Mar 24, 2015

It Was Inevitable: Tomme Blanche


I've been taking painting classes and painting a lot lately because, well, my inner painter was screaming to be let out. And if I'm going to paint, it seems like the kind of thing I should do in Paris, in a beautiful atelier at the end of an old, cobblestone courtyard in the Marais.

I am a better painter than I thought I would be, and a worse painter than I wish I could be. I've worked on portraits (off of paintings, and photos, in the left column, with my studies on the right),...

architecture and landscapes,...

(Above, watercolor of Ile Saint Louis by unknown artist; below, my miniature oil painting based on it, a Christmas present for Anthony.)
(Painting below based on my photo of Sénanque Abbey in Provence, above) 
(Painting, right, based on my photo of Fatehpuri Masjid mosque in New Delhi.)

and a couple of Edward Hoppers...

(Hopper's Chop Suey, above, and mine, below, though I don't really think I need to clarify that.)
(And Hopper's Lighthouse Hill, above, and mine, below.)

Working on the Hoppers really drives home the point of how talented he was. Painting in general gives me a new appreciation for the art I see around the city and makes we want to revisit some of my favorite paintings in Paris. Les Halles (1889) by Léon Lhermitte in the Petit Palais is still probably my favorite, and now that I know how long it would take me to paint just one tiny corner, and how hard it would be to do, I'm even more blown away.

Two other favorites are also at the Petit Palais: the Jan Van Beers painting Funérailles de Charles le Bon, comte de Flandre, célébrées a Bruges dans l'eglise Saint-Christophe, le 22 avril 1127 (painted in 1876), in which the title is nearly as long as the painting...

...and Livreurs de Farine ("Flour Deliverers") (1885) by Louis-Robert Carrier-Belleuse.

I think one of the reasons I love the Petit Palais is not only that it's got a handful of fabulous paintings, it's also free so you never feel guilty for popping in just for a quick look; it's a manageable size and collection; and it's generally not crowded, so you don't feel like you're doing the death slog behind a wall of tourists.

The Carnavalet Museum has the same advantages. Some of my other favorite Paris paintings (both displayed in Paris and painted of Paris) are in the permanent collection here: Une Soirée au Pré-Catalan (1909), by Henri Gervex, and Les Retardaires (meaning "The Latecomers") by Albert Guillaume.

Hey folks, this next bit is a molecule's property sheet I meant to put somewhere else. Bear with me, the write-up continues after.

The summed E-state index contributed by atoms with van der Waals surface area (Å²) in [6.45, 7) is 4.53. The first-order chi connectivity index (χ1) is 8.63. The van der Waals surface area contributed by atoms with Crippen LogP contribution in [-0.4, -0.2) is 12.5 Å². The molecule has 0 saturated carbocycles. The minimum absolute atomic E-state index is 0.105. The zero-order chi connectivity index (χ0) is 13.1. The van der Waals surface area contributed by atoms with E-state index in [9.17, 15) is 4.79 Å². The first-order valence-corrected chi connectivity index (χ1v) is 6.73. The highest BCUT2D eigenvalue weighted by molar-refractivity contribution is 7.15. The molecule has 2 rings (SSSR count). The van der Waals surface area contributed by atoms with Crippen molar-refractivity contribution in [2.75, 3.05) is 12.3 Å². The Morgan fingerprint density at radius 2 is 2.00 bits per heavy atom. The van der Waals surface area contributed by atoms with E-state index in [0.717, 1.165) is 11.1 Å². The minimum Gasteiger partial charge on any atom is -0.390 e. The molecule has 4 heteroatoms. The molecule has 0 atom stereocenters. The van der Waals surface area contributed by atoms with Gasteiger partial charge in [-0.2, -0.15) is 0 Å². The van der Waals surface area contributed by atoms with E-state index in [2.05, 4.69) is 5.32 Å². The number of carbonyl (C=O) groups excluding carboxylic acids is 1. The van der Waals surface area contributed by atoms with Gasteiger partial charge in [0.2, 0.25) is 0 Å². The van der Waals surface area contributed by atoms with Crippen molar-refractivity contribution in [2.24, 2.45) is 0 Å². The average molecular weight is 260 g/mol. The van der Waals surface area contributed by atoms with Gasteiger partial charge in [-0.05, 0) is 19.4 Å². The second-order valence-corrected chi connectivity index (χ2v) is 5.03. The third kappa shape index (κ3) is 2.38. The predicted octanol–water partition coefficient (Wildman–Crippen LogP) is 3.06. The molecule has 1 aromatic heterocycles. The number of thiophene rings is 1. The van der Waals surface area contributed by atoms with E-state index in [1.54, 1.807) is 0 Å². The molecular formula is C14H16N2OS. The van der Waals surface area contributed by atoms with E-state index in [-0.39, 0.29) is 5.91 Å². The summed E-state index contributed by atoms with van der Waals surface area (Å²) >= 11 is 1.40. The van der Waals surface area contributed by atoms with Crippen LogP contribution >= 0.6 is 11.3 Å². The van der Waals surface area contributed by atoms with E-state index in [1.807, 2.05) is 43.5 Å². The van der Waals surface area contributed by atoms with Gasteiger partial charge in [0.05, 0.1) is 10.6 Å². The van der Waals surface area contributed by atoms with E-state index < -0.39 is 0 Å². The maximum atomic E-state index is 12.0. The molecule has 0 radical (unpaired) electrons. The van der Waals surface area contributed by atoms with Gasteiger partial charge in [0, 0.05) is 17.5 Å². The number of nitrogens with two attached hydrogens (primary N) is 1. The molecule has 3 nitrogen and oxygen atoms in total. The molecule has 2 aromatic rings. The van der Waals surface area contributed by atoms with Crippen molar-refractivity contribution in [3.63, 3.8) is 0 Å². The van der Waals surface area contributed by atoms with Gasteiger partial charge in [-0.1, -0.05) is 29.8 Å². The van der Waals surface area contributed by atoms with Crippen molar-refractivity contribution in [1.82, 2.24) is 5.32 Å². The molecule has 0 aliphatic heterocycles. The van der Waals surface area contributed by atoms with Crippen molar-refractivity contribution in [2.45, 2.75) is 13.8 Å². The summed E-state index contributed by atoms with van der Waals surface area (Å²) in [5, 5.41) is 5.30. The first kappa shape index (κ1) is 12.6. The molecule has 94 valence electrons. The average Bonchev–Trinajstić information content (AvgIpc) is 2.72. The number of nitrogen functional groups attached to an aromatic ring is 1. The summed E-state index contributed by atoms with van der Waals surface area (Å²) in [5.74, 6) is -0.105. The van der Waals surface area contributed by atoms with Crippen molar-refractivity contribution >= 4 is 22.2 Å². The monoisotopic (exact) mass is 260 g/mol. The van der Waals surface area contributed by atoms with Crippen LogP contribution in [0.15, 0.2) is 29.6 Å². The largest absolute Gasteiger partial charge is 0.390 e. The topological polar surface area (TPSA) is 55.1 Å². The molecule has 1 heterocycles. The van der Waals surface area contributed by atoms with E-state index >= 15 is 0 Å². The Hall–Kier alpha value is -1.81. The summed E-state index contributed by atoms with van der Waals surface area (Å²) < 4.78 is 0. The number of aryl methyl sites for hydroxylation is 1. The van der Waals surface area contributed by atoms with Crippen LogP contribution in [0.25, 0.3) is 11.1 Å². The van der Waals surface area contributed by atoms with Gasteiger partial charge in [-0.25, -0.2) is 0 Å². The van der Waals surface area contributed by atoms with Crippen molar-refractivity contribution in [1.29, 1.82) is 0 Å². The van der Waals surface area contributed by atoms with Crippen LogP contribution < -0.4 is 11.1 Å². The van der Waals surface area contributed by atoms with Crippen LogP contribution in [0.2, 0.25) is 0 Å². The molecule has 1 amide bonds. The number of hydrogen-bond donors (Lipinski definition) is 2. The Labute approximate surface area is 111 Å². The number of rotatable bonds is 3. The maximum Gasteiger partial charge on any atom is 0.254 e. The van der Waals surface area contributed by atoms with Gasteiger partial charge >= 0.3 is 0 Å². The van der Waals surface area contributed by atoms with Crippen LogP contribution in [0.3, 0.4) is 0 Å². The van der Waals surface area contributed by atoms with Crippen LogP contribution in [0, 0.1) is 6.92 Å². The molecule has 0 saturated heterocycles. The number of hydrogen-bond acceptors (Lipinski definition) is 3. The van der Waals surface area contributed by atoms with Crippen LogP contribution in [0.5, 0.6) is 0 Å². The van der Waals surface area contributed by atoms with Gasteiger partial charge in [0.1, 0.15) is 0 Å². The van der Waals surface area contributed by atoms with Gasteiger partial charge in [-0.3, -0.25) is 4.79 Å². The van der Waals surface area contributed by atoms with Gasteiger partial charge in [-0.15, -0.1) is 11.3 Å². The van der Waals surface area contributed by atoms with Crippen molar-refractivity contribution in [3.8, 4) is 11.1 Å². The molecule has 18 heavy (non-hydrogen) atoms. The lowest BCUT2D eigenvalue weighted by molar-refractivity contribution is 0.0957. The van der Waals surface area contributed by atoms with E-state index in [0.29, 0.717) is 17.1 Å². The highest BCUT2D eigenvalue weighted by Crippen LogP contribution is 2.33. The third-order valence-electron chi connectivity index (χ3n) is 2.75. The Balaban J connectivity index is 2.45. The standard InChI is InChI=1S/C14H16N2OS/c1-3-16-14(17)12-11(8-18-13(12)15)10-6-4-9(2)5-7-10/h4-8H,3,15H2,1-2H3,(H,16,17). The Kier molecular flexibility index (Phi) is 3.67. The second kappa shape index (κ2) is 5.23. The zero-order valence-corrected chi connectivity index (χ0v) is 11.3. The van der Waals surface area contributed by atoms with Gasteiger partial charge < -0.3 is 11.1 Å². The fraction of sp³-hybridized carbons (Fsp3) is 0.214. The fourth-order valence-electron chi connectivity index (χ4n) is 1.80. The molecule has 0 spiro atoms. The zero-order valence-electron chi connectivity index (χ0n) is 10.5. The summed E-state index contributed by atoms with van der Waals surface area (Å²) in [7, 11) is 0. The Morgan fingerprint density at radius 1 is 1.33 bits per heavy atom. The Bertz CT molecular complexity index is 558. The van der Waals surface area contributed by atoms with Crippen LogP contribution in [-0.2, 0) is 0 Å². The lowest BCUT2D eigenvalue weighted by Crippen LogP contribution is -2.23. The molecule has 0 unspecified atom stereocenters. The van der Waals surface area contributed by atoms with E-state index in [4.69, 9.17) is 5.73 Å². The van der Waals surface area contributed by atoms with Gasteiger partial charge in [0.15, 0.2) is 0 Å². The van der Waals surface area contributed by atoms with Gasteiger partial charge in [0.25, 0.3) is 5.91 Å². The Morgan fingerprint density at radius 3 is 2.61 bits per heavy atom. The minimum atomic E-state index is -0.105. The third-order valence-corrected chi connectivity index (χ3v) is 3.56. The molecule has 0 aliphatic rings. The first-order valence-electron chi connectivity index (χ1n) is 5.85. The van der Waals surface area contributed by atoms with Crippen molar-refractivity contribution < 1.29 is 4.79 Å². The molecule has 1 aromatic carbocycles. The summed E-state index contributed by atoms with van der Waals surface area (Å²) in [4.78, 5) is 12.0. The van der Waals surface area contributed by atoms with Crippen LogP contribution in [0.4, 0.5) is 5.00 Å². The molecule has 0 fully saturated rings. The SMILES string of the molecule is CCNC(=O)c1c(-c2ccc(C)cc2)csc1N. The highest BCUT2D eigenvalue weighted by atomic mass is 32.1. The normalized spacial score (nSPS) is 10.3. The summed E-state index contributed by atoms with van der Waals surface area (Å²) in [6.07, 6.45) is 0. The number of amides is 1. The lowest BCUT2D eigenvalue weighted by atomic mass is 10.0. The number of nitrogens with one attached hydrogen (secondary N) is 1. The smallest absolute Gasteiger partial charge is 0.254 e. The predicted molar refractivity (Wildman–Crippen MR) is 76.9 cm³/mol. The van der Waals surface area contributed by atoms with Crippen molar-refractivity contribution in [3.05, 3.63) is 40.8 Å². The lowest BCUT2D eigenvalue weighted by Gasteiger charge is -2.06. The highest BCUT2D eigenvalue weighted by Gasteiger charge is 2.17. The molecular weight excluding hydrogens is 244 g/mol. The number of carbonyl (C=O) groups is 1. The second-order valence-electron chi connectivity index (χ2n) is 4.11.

And so, it was inevitable, really, that I should start painting cheese. Here's my first, a lovely Brûlon de Vigneron (I mean the cheese is lovely; I'm not trying to brag about the painting). As I paint it, I realize -- as always -- that it's much more difficult to paint than I expected. Lordy, it's hard to get the texture of the cheese skin! And, therefore, I go for a more impressionist, suggestive style. I don't think hyper-realism is my thing. That's what photography's for, n'est-ce pas?

THE CHEESE: Tomme Blanche

This Tomme Blanche (literally "White Cheese Wheel") is a pasteurized cows' milk cheese that I find at my Alsatian B&B breakfast buffet, certainly industrially made, judging by the uniformly thick, almost furry white mold crust. This is not to be confused with the Tomme Blanche that's a light, fresh, unaged Reblochon, eaten in Savoie.

This Tomme Blanche is aged for a minimum of 21 days and has a thick texture somewhere between creamy and rubbery. The taste is mild and marginally buttery -- nothing exceptional, but enjoyable enough on a piece of toast when one is breakfasting away from home.


To me, Tomme Blanche is not just a white cheese, it's a blank canvas. It's just such a plain, generic, blank name, and the cheese itself has such a thick, white, plain, canvas-like crust. I'm not sure it calls out to me to be my next painting subject, but I'm sure in the right hands, it could be a fine part of a still life (what they call, ironically, nature morte: "dead nature"), a genre of painting that does not particularly appeal to me as either viewer or painter, though I'd certainly be happy to eat the models.


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